The confrontations between police and demonstrators at the Stonewall Inn in New York City the weekend of June 27-29, 1969 mark the beginning of the modern glbtq movement for equal rights.
Formed soon after the Stonewall Riots of 1969, the short-lived but influential Gay Liberation Front brought a new militancy to the movement that became known as gay liberation.
The sexual revolution of post-World War II America changed sexual and gender roles profoundly.
"Leather" is a blanket term for a large array of sexual preferences, identities, relationship structures, and social organizations loosely tied together by the thread of what is conventionally understood as sadomasochistic sex.
Although best known for her crusade for women's suffrage, Susan B. Anthony spoke out on a range of feminist issues.
With reports from hundreds of sub-Saharan African locales of male-male sexual relations and from about fifty of female-female sexual relations, it is clear that same-sex sexual relations existed in traditional African societies, though varying in forms and in the degree of public acceptance
Androgyny, a psychological blending of gender traits, has long been embraced by strong women, soft men, members of queer communities, and others who do not easily fit into traditionally defined gender categories.
A cultural crossroads between Asia and Europe, Russia has a long, rich, and often violent heritage of varied influences and stark confrontations in regard to its patterns of same-sex love.
Congratulations to University of Massachusetts guard Derrick Gordon on becoming the first Division I NCAA college basketball player to come out while still playing. Gordon, a 6'3" sophomore who started for all 33 UMass games this year, came out to his teammates on April 2, 2014. The news was revealed on April 9 by Outsports.com and ESPN.
As John Branch reports in the New York Times, Gordon was a high school basketball star at St. Patrick High School in Plainfield, New Jersey. He played his freshman year at Western Kentucky, where he was the leading scorer (11.7 points per game) and rebounder (6.7 per game) and helped lead the team to the N.C.A.A. tournament.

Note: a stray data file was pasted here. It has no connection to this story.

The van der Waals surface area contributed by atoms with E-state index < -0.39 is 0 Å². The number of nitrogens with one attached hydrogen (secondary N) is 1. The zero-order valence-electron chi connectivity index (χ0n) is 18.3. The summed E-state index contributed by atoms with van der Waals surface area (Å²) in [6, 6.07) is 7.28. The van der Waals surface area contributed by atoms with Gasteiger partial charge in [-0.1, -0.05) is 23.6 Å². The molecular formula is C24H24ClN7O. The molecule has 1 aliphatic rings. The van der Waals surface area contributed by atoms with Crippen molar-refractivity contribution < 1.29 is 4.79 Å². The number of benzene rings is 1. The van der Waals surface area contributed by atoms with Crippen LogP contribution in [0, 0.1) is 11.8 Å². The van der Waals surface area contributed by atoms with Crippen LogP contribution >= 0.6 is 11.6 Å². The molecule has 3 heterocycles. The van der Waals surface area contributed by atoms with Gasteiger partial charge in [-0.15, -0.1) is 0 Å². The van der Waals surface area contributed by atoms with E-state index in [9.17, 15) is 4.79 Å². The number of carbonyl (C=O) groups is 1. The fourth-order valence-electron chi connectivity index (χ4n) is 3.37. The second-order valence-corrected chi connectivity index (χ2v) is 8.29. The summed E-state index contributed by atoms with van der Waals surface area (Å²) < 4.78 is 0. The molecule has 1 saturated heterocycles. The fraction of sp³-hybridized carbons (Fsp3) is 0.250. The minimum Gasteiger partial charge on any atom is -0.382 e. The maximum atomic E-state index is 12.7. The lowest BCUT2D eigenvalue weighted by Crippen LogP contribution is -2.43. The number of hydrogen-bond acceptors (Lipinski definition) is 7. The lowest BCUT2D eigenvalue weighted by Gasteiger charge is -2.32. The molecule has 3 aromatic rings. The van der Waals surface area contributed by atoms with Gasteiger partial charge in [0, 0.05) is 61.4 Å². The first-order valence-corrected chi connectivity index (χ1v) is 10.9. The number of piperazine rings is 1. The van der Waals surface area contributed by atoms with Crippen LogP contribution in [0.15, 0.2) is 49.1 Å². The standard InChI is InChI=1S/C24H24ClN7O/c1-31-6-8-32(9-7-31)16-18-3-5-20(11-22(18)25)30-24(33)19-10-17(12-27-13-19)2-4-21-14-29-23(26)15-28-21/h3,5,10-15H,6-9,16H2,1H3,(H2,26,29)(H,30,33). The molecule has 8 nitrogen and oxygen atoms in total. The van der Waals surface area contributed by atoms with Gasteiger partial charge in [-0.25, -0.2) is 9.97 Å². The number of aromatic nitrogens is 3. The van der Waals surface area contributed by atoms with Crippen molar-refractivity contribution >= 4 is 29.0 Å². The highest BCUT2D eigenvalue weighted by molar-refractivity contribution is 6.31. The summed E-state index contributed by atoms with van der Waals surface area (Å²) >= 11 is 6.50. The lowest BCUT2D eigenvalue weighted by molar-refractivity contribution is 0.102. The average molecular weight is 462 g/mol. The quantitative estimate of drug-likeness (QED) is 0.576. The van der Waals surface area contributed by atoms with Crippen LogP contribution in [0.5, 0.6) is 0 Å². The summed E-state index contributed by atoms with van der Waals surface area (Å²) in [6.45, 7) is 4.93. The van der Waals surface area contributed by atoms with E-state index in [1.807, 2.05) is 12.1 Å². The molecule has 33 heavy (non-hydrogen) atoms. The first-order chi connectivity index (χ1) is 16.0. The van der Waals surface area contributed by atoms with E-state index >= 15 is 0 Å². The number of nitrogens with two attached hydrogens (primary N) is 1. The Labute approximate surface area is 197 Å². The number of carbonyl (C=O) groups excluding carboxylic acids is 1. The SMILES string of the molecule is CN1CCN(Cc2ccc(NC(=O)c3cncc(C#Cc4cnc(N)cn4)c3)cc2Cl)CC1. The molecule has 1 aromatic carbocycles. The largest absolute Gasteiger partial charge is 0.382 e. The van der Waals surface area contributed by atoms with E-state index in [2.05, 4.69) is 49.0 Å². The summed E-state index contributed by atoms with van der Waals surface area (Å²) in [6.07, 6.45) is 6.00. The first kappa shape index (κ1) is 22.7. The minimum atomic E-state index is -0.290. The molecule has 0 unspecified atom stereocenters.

In 2012, he transferred to UMass and sat out a season, as required by N.C.A.A. rules. This season he averaged 9.4 points and 3.5 rebounds per game. (Other stats may be found at the UMass website.) The Minutemen compiled a 24-9 record and reached the N.C.A.A. tournament, where they lost to Tennessee in their opening game.
Soon after that loss, at a team meeting arranged by UMass Coach Derek Kellogg, Gordon acknowledged his homosexuality, which he had previously denied.
Kellogg issued a statement expressing unqualified support for Gordon. "I have the most profound respect for Derrick and the decision he has made to come out publicly," he said. "He is a model student, a terrific competitor, but most importantly, he is a wonderful human being. We know his decision weighed heavily on him for some time, but as a coaching staff, a team and a family, we stressed to him that we support him in every way possible."
The University of Massachusetts Chancellor Kumble R. Subbaswamy and its athletic director John McCutcheon also released statements of support.
Gordon credited Jason Collins, who a year ago became the first active NBA player to announce his homosexuality and who now plays for the Brooklyn Nets, for giving him the confidence to come out. On Wednesday, Collins used Twitter to commend Gordon as "Another brave young man who is going to make it easier for so many others to live an authentic life."
Michael Sam, the University of Missouri football player who recently came out and is expected to become the first openly gay player drafted by the NFL, also tweeted encouragement. "Many congratulations to you Derrick Gordon--you have so many in your corner and we're all proud and rooting for you #courage."
In an interview with Outsports' Cyd Zeigler, Gordon explained his relief at finally coming out after denying rumors that had come to the attention of his teammates. "'Happy' is not even the word," Gordon said. "It's a great feeling. I haven't felt like this. Ever. It's a lot of weight lifted off my shoulders. I can finally breathe now and live life happily. I told all the people I need to tell."
Zeigler's account of Gordon's coming out is must reading. It beautifully contrasts the painful loneliness Gordon felt as a young man in the closet with the joy he experienced simply by being truthful to himself and others.
Zeigler also puts into context the reaction of Gordon's teammates to his revelation. "As he shared with them his story of isolation, there wasn't a dry eye in the room. While it had been easy for some of the young men to tease someone they thought was gay--and someone who denied it--the impact of their actions hit home when Gordon revealed the speculation was true, and that the teasing nearly drove him from the team."
"The team responded well. Some of them lamented that Gordon had pulled away from them. It wasn't their intent: The teasing had hit home in a way that landed wrong with him. . . . They didn't know how to talk with Gordon about their assumption that he was gay, so they relied on locker room teasing."
Zeigler also chronicles the help Gordon received from Anthony Nicodemo, an openly gay high school coach in New York, and Wade Davis, a former N.F.L. player and director of the You Can Play project.
In the video below, Gordon speaks with Outsport's Cyd Zeigler.
In the video below, Gordon speaks with ESPN's Kate Fagan.